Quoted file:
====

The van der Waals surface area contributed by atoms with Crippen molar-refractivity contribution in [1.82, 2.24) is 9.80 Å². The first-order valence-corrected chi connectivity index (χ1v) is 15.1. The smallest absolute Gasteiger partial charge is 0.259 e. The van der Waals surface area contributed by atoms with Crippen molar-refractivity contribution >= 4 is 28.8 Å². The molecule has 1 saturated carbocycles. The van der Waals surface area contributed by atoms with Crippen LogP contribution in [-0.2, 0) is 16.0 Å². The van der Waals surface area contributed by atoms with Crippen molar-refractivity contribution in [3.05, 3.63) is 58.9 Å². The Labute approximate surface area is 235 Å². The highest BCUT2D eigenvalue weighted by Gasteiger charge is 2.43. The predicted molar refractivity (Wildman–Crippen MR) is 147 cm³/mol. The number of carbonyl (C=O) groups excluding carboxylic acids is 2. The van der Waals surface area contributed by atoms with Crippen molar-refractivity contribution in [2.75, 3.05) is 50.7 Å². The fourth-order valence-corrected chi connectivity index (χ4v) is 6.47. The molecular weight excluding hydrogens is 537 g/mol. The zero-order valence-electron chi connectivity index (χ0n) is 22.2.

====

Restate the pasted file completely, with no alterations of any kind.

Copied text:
The van der Waals surface area contributed by atoms with Crippen molar-refractivity contribution in [1.82, 2.24) is 9.80 Å². The first-order valence-corrected chi connectivity index (χ1v) is 15.1. The smallest absolute Gasteiger partial charge is 0.259 e. The van der Waals surface area contributed by atoms with Crippen molar-refractivity contribution >= 4 is 28.8 Å². The molecule has 1 saturated carbocycles. The van der Waals surface area contributed by atoms with Crippen LogP contribution in [-0.2, 0) is 16.0 Å². The van der Waals surface area contributed by atoms with Crippen molar-refractivity contribution in [3.05, 3.63) is 58.9 Å². The Labute approximate surface area is 235 Å². The highest BCUT2D eigenvalue weighted by Gasteiger charge is 2.43. The predicted molar refractivity (Wildman–Crippen MR) is 147 cm³/mol. The number of carbonyl (C=O) groups excluding carboxylic acids is 2. The van der Waals surface area contributed by atoms with Crippen molar-refractivity contribution in [2.75, 3.05) is 50.7 Å². The fourth-order valence-corrected chi connectivity index (χ4v) is 6.47. The molecular weight excluding hydrogens is 537 g/mol. The zero-order valence-electron chi connectivity index (χ0n) is 22.2.